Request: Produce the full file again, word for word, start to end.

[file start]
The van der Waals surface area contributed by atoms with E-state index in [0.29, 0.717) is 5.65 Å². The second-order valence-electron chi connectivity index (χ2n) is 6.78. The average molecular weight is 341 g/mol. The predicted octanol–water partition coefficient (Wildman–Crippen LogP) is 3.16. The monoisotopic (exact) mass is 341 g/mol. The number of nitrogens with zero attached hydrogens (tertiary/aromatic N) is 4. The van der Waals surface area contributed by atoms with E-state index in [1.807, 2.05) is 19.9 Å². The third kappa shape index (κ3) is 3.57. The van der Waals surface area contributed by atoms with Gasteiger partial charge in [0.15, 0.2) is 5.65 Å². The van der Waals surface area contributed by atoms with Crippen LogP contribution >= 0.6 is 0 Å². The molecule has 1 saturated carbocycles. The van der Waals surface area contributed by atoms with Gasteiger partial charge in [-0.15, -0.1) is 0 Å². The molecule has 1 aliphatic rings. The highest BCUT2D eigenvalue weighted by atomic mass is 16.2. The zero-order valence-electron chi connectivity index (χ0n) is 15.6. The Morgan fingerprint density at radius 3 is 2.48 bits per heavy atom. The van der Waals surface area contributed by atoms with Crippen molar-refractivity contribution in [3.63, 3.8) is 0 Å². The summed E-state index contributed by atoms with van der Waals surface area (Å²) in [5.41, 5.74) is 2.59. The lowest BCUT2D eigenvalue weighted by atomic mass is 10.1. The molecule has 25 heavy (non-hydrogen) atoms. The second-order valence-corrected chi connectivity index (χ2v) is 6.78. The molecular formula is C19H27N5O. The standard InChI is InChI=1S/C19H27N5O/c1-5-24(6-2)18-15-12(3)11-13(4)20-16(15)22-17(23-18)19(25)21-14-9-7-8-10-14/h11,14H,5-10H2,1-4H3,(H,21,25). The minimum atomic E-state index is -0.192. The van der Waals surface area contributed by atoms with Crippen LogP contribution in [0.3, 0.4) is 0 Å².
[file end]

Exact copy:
The van der Waals surface area contributed by atoms with E-state index in [0.29, 0.717) is 5.65 Å². The second-order valence-electron chi connectivity index (χ2n) is 6.78. The average molecular weight is 341 g/mol. The predicted octanol–water partition coefficient (Wildman–Crippen LogP) is 3.16. The monoisotopic (exact) mass is 341 g/mol. The number of nitrogens with zero attached hydrogens (tertiary/aromatic N) is 4. The van der Waals surface area contributed by atoms with E-state index in [1.807, 2.05) is 19.9 Å². The third kappa shape index (κ3) is 3.57. The van der Waals surface area contributed by atoms with Gasteiger partial charge in [0.15, 0.2) is 5.65 Å². The van der Waals surface area contributed by atoms with Crippen LogP contribution >= 0.6 is 0 Å². The molecule has 1 saturated carbocycles. The van der Waals surface area contributed by atoms with Gasteiger partial charge in [-0.15, -0.1) is 0 Å². The molecule has 1 aliphatic rings. The highest BCUT2D eigenvalue weighted by atomic mass is 16.2. The zero-order valence-electron chi connectivity index (χ0n) is 15.6. The Morgan fingerprint density at radius 3 is 2.48 bits per heavy atom. The van der Waals surface area contributed by atoms with Crippen molar-refractivity contribution in [3.63, 3.8) is 0 Å². The summed E-state index contributed by atoms with van der Waals surface area (Å²) in [5.41, 5.74) is 2.59. The lowest BCUT2D eigenvalue weighted by atomic mass is 10.1. The molecule has 25 heavy (non-hydrogen) atoms. The second-order valence-corrected chi connectivity index (χ2v) is 6.78. The molecular formula is C19H27N5O. The standard InChI is InChI=1S/C19H27N5O/c1-5-24(6-2)18-15-12(3)11-13(4)20-16(15)22-17(23-18)19(25)21-14-9-7-8-10-14/h11,14H,5-10H2,1-4H3,(H,21,25). The minimum atomic E-state index is -0.192. The van der Waals surface area contributed by atoms with Crippen LogP contribution in [0.3, 0.4) is 0 Å².